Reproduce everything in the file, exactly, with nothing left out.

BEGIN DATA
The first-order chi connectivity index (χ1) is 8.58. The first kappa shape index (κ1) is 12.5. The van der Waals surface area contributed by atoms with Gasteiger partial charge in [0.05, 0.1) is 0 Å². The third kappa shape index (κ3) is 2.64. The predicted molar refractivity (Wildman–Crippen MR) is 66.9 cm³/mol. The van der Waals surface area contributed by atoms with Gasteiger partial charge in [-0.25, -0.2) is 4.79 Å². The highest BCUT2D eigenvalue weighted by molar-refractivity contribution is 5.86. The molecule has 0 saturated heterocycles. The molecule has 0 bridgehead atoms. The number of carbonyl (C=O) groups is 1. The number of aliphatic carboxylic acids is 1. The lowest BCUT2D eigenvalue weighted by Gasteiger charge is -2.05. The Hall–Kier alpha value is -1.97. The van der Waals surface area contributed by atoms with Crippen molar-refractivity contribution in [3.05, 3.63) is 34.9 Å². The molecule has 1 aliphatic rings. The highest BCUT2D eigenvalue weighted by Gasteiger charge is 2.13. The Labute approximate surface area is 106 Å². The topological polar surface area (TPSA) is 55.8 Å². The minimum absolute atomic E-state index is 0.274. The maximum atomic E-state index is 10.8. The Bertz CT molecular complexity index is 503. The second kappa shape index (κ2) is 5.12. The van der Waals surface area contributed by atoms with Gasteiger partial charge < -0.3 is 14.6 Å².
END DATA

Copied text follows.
The first-order chi connectivity index (χ1) is 8.58. The first kappa shape index (κ1) is 12.5. The van der Waals surface area contributed by atoms with Gasteiger partial charge in [0.05, 0.1) is 0 Å². The third kappa shape index (κ3) is 2.64. The predicted molar refractivity (Wildman–Crippen MR) is 66.9 cm³/mol. The van der Waals surface area contributed by atoms with Gasteiger partial charge in [-0.25, -0.2) is 4.79 Å². The highest BCUT2D eigenvalue weighted by molar-refractivity contribution is 5.86. The molecule has 0 saturated heterocycles. The molecule has 0 bridgehead atoms. The number of carbonyl (C=O) groups is 1. The number of aliphatic carboxylic acids is 1. The lowest BCUT2D eigenvalue weighted by Gasteiger charge is -2.05. The Hall–Kier alpha value is -1.97. The van der Waals surface area contributed by atoms with Crippen molar-refractivity contribution in [3.05, 3.63) is 34.9 Å². The molecule has 1 aliphatic rings. The highest BCUT2D eigenvalue weighted by Gasteiger charge is 2.13. The Labute approximate surface area is 106 Å². The topological polar surface area (TPSA) is 55.8 Å². The minimum absolute atomic E-state index is 0.274. The maximum atomic E-state index is 10.8. The Bertz CT molecular complexity index is 503. The second kappa shape index (κ2) is 5.12. The van der Waals surface area contributed by atoms with Gasteiger partial charge < -0.3 is 14.6 Å².